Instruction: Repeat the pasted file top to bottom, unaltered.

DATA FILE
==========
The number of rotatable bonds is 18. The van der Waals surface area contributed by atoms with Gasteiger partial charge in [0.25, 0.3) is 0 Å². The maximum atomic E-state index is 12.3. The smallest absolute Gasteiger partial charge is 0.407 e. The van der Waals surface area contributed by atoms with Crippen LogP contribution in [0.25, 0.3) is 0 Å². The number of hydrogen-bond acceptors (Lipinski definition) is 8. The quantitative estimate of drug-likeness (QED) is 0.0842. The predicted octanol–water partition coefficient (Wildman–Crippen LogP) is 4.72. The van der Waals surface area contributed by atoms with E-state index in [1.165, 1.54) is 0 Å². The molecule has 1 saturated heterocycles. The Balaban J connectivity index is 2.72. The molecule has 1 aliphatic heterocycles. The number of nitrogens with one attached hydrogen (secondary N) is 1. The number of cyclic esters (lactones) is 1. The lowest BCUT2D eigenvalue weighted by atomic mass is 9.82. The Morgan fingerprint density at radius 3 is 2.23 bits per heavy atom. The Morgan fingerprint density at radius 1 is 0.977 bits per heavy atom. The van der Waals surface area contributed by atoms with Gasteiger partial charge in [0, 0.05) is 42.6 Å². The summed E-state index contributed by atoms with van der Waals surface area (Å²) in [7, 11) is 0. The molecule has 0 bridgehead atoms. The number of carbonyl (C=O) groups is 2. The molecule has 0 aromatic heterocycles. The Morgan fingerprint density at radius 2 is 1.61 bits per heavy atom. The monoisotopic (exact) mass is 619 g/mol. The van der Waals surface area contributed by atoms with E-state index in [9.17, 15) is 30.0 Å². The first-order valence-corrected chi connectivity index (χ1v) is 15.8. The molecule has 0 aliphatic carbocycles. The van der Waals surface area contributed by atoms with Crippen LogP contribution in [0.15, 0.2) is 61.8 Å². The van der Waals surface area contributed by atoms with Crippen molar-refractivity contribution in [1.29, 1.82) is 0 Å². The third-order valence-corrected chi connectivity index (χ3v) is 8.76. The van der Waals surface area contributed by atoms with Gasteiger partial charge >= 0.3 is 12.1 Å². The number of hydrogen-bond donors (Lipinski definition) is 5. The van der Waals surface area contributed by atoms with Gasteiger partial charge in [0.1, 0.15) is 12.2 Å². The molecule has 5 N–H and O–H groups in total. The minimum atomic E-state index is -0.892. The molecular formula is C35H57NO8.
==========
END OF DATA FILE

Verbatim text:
The number of rotatable bonds is 18. The van der Waals surface area contributed by atoms with Gasteiger partial charge in [0.25, 0.3) is 0 Å². The maximum atomic E-state index is 12.3. The smallest absolute Gasteiger partial charge is 0.407 e. The van der Waals surface area contributed by atoms with Crippen LogP contribution in [0.25, 0.3) is 0 Å². The number of hydrogen-bond acceptors (Lipinski definition) is 8. The quantitative estimate of drug-likeness (QED) is 0.0842. The predicted octanol–water partition coefficient (Wildman–Crippen LogP) is 4.72. The van der Waals surface area contributed by atoms with E-state index in [1.165, 1.54) is 0 Å². The molecule has 1 saturated heterocycles. The Balaban J connectivity index is 2.72. The molecule has 1 aliphatic heterocycles. The number of nitrogens with one attached hydrogen (secondary N) is 1. The number of cyclic esters (lactones) is 1. The lowest BCUT2D eigenvalue weighted by atomic mass is 9.82. The Morgan fingerprint density at radius 3 is 2.23 bits per heavy atom. The Morgan fingerprint density at radius 1 is 0.977 bits per heavy atom. The van der Waals surface area contributed by atoms with Gasteiger partial charge in [0, 0.05) is 42.6 Å². The summed E-state index contributed by atoms with van der Waals surface area (Å²) in [7, 11) is 0. The molecule has 0 bridgehead atoms. The number of carbonyl (C=O) groups is 2. The molecule has 0 aromatic heterocycles. The Morgan fingerprint density at radius 2 is 1.61 bits per heavy atom. The monoisotopic (exact) mass is 619 g/mol. The van der Waals surface area contributed by atoms with E-state index in [9.17, 15) is 30.0 Å². The first-order valence-corrected chi connectivity index (χ1v) is 15.8. The molecule has 0 aliphatic carbocycles. The van der Waals surface area contributed by atoms with Crippen LogP contribution in [0.15, 0.2) is 61.8 Å². The van der Waals surface area contributed by atoms with Crippen molar-refractivity contribution in [1.29, 1.82) is 0 Å². The third-order valence-corrected chi connectivity index (χ3v) is 8.76. The van der Waals surface area contributed by atoms with Gasteiger partial charge >= 0.3 is 12.1 Å². The number of hydrogen-bond donors (Lipinski definition) is 5. The van der Waals surface area contributed by atoms with Gasteiger partial charge in [0.1, 0.15) is 12.2 Å². The molecule has 5 N–H and O–H groups in total. The minimum atomic E-state index is -0.892. The molecular formula is C35H57NO8.